MG: And Tony, the last thing we want to mention: there was an agreement in August of 2010 to end the strip searching practice – you've mentioned it a couple of times - what is the current status of strip searching? Will that be ended at any time soon on Republican political prisoners in Maghaberry?
TC: It doesn't look like it will be ended any time soon, Martin.
What I will say first of all is the morale among the prisoners is very, very high at the moment. They know that they have the moral high ground on this issue because the agreement that was broken in 2010 was vouchsafed by independents rather than just the prison administration.
And to that extent they know that it is clear who it is that are dragging their feet in terms of the implementation of the agreement. The people who are dragging their feet are the NIO (Northern Ireland Office) and the Executive up at Stormont - primarily David Ford as the Minister of Justice - but the entire Executive up in Stormont has the ability to end what has now become the completely discredited and archaic practice of strip searching and controlled movement.
I mean, controlled movement within a secure block is completely unnecessary as is strip searching between two secure units. I mean, if nothing else comes in why would you want to be strip searching somebody?
So will it end any time soon?
There doesn't seem to be a break coming any time soon. But the prisoners are adamant that they will maintain their position until they have the implementation of the 2010 agreement.
MG: Tony, why do you think the British prison officials at Maghaberry are strip searching and using this type of brutality against Republican prisoners?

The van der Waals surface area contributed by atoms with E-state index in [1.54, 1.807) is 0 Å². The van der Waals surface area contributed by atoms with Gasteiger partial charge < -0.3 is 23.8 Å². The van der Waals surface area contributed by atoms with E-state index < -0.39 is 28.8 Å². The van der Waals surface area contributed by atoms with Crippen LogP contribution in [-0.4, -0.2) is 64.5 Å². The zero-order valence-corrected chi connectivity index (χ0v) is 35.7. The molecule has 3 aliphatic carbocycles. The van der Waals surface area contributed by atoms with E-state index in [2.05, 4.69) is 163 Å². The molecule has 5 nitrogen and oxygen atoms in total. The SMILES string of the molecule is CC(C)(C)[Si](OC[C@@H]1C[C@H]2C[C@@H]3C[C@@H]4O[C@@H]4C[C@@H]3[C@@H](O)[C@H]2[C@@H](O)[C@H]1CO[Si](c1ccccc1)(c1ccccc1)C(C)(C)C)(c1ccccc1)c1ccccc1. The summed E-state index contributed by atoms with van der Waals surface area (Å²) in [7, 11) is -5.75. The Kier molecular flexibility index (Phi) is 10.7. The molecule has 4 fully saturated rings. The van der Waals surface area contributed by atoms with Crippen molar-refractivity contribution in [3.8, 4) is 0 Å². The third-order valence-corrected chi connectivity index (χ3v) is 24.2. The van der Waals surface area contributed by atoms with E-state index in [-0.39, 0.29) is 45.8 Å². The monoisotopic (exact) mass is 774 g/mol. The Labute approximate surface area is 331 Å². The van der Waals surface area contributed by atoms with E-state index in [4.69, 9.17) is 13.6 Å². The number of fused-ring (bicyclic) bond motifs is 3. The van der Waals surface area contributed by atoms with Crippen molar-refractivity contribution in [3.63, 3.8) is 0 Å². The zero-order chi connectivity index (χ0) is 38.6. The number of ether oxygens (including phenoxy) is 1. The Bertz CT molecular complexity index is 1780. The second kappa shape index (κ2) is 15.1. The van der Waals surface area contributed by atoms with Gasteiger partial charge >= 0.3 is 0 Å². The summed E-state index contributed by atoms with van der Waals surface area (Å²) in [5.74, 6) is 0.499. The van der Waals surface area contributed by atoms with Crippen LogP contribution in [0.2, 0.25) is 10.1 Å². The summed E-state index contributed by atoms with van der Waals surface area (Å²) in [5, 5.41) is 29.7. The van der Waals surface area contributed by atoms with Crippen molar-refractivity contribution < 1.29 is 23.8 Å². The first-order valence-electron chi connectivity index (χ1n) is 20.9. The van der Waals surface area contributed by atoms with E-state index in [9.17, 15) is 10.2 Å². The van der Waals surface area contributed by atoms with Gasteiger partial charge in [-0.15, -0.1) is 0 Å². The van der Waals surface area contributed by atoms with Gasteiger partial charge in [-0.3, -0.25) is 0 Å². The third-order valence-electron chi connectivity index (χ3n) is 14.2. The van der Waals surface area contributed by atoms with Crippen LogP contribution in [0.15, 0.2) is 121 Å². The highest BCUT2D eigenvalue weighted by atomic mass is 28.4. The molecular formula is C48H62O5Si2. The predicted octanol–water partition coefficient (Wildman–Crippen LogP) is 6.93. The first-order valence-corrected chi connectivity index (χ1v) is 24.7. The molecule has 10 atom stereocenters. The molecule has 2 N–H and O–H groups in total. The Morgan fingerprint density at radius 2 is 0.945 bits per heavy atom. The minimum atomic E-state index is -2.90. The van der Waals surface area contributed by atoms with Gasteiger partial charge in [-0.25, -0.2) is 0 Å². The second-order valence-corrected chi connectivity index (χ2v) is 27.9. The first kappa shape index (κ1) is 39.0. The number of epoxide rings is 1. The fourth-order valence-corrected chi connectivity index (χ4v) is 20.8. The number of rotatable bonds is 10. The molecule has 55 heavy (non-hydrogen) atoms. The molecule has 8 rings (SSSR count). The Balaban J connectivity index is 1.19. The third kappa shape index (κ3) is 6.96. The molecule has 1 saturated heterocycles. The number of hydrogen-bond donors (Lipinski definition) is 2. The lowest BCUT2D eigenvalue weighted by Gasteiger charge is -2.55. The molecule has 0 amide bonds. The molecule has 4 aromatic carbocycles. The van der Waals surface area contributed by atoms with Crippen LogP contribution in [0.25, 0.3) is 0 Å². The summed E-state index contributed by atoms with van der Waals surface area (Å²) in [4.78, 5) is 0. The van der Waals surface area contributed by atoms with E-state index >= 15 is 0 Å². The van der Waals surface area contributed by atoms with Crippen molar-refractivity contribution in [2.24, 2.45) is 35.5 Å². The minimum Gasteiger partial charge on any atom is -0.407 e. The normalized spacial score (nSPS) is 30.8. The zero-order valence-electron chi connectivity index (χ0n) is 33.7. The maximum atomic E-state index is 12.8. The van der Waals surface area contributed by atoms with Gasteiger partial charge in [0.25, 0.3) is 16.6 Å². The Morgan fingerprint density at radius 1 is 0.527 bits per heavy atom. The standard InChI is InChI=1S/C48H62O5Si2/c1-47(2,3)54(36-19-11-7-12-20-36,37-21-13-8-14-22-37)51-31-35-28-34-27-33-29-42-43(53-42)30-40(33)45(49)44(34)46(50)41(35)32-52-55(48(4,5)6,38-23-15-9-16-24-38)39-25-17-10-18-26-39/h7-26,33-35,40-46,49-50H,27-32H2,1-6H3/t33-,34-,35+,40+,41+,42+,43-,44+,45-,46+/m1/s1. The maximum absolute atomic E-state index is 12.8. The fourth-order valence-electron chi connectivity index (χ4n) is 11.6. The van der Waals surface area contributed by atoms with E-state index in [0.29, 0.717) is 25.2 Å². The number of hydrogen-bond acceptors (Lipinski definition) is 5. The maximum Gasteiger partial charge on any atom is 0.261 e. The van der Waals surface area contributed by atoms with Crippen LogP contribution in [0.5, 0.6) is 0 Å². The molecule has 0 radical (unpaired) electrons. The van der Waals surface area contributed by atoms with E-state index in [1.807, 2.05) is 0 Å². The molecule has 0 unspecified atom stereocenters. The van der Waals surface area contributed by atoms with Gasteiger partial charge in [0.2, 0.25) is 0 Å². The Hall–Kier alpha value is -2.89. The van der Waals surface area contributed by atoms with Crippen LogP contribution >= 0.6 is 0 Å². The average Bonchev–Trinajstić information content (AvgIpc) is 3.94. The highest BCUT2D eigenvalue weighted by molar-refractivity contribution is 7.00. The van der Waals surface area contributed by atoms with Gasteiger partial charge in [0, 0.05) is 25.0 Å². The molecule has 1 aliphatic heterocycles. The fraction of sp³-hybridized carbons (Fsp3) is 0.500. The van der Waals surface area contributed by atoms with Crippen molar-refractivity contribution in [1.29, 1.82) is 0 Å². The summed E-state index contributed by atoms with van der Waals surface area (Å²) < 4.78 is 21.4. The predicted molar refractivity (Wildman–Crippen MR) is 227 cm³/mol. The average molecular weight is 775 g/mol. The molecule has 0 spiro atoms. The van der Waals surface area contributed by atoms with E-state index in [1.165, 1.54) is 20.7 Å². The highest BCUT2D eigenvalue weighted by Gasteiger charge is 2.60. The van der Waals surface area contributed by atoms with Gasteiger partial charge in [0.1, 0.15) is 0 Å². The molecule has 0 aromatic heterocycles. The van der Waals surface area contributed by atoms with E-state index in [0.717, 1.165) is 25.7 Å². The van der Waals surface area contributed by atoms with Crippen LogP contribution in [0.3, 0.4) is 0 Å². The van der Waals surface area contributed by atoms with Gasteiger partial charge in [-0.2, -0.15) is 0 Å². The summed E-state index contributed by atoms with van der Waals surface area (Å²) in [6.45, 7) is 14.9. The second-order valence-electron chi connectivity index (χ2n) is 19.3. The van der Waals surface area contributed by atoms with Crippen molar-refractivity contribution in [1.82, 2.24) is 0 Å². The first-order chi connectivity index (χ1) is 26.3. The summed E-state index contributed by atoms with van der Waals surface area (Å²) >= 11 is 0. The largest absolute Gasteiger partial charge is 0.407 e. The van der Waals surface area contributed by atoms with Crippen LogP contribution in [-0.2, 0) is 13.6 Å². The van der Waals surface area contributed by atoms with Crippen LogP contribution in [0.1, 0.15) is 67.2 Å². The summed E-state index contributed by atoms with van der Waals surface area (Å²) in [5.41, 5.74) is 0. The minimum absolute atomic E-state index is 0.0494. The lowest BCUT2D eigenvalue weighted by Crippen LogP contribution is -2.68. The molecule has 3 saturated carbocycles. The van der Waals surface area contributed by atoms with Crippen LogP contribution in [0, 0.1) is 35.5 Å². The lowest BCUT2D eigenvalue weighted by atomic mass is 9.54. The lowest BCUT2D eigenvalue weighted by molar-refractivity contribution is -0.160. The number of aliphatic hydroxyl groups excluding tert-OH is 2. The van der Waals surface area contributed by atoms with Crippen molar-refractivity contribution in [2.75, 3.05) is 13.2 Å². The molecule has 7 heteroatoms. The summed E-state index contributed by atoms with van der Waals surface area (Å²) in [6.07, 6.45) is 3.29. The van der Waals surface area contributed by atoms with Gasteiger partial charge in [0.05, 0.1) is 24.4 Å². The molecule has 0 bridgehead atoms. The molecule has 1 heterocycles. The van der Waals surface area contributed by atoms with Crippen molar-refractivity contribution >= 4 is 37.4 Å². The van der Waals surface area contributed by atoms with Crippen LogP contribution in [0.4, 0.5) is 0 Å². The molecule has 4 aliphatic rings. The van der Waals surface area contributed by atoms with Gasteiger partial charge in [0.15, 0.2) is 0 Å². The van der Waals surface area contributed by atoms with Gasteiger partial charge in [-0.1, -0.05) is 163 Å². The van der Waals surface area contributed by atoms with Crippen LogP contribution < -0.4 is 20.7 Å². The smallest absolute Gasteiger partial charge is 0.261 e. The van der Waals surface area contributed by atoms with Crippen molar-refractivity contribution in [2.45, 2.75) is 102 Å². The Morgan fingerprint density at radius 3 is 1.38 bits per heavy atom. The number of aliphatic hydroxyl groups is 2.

TC: As a form of control. Pure and simple - as a form of control.
We have now the ubiquitous situation - right there at the North of Ireland – where after 2000 and the introduction of the RIPA Act and the use of covert human (intelligence) sources (CHIS) we have a parallel system of policing and imprisonment.
Where the people who look after Republicans are not answerable the judiciary, the Executive or anybody else here. They're answerable only to the NIO and by extension, the Secretary of State.
All other offences are dealt with in a completely different fashion.
But because Republicans are subject to this more severe, more harsh parallel prison and policing regime then Republicans will always be in the position where the state will try to control everything that they do and then use that control to try and break or criminalise the Republicans.
MG: Alright Tony, I want to thank you for bringing us up to date on all of these legal matters that are still forms of injustice within the North of Ireland.
TC: It's always a pleasure to speak to you soon, Martin, and I look forward to speaking to you again soon with hopefully some more good news.
MG: Hopefully it will be good news about Marian Price in the immediate future.
TC: Yeah, yeah, yeah ... that would be great.
MG: Thank you, Tony.